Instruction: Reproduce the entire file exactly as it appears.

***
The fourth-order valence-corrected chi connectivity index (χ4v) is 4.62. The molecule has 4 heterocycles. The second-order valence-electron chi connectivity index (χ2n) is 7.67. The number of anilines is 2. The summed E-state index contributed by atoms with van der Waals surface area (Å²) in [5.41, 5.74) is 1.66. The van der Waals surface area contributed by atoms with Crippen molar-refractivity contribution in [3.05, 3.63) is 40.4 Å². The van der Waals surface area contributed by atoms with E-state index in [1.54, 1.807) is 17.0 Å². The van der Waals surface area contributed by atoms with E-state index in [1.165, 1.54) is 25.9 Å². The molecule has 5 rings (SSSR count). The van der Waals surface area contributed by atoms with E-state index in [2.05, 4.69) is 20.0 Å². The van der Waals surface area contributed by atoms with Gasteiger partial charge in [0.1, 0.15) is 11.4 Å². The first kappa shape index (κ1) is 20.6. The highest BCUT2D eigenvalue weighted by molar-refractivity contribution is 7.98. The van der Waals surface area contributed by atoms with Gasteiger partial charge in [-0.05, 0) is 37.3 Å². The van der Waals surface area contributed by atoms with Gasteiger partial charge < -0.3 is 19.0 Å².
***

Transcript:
The fourth-order valence-corrected chi connectivity index (χ4v) is 4.62. The molecule has 4 heterocycles. The second-order valence-electron chi connectivity index (χ2n) is 7.67. The number of anilines is 2. The summed E-state index contributed by atoms with van der Waals surface area (Å²) in [5.41, 5.74) is 1.66. The van der Waals surface area contributed by atoms with Crippen molar-refractivity contribution in [3.05, 3.63) is 40.4 Å². The van der Waals surface area contributed by atoms with E-state index in [1.54, 1.807) is 17.0 Å². The van der Waals surface area contributed by atoms with E-state index in [1.165, 1.54) is 25.9 Å². The molecule has 5 rings (SSSR count). The van der Waals surface area contributed by atoms with E-state index in [2.05, 4.69) is 20.0 Å². The van der Waals surface area contributed by atoms with Gasteiger partial charge in [0.1, 0.15) is 11.4 Å². The first kappa shape index (κ1) is 20.6. The highest BCUT2D eigenvalue weighted by molar-refractivity contribution is 7.98. The van der Waals surface area contributed by atoms with Gasteiger partial charge in [-0.05, 0) is 37.3 Å². The van der Waals surface area contributed by atoms with Gasteiger partial charge < -0.3 is 19.0 Å².